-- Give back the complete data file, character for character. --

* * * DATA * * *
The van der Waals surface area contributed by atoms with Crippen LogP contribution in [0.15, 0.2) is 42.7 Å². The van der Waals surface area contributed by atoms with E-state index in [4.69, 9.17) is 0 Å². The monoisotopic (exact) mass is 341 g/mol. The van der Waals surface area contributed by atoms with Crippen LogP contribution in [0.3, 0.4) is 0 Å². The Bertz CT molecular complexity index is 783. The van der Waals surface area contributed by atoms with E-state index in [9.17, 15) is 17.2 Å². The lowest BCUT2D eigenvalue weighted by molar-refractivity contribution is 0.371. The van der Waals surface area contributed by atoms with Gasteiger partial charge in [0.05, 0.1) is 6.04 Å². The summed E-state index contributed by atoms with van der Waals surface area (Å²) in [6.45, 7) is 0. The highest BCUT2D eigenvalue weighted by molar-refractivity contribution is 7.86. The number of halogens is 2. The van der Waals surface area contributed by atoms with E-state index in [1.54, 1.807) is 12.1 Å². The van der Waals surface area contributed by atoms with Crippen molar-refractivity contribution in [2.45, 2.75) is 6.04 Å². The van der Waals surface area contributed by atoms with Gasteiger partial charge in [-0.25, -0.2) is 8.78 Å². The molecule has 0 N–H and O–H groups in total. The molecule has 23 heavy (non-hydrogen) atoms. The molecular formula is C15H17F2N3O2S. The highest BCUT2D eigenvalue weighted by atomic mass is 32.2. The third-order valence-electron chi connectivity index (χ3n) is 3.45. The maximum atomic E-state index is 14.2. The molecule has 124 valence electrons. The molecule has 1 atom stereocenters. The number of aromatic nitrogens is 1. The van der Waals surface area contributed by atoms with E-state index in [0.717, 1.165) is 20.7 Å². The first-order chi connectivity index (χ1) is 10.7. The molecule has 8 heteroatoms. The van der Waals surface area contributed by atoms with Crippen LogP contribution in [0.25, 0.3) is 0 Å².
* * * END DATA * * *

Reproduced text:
The van der Waals surface area contributed by atoms with Crippen LogP contribution in [0.15, 0.2) is 42.7 Å². The van der Waals surface area contributed by atoms with E-state index in [4.69, 9.17) is 0 Å². The monoisotopic (exact) mass is 341 g/mol. The van der Waals surface area contributed by atoms with Crippen LogP contribution in [0.3, 0.4) is 0 Å². The Bertz CT molecular complexity index is 783. The van der Waals surface area contributed by atoms with E-state index in [9.17, 15) is 17.2 Å². The lowest BCUT2D eigenvalue weighted by molar-refractivity contribution is 0.371. The van der Waals surface area contributed by atoms with Gasteiger partial charge in [0.05, 0.1) is 6.04 Å². The summed E-state index contributed by atoms with van der Waals surface area (Å²) in [6.45, 7) is 0. The highest BCUT2D eigenvalue weighted by molar-refractivity contribution is 7.86. The number of halogens is 2. The van der Waals surface area contributed by atoms with E-state index in [1.54, 1.807) is 12.1 Å². The van der Waals surface area contributed by atoms with Crippen molar-refractivity contribution in [2.45, 2.75) is 6.04 Å². The van der Waals surface area contributed by atoms with Gasteiger partial charge in [-0.25, -0.2) is 8.78 Å². The molecule has 0 N–H and O–H groups in total. The molecule has 23 heavy (non-hydrogen) atoms. The molecular formula is C15H17F2N3O2S. The highest BCUT2D eigenvalue weighted by atomic mass is 32.2. The third-order valence-electron chi connectivity index (χ3n) is 3.45. The maximum atomic E-state index is 14.2. The molecule has 124 valence electrons. The molecule has 1 atom stereocenters. The number of aromatic nitrogens is 1. The van der Waals surface area contributed by atoms with E-state index in [0.717, 1.165) is 20.7 Å². The first-order chi connectivity index (χ1) is 10.7. The molecule has 8 heteroatoms. The van der Waals surface area contributed by atoms with Crippen LogP contribution in [0.25, 0.3) is 0 Å².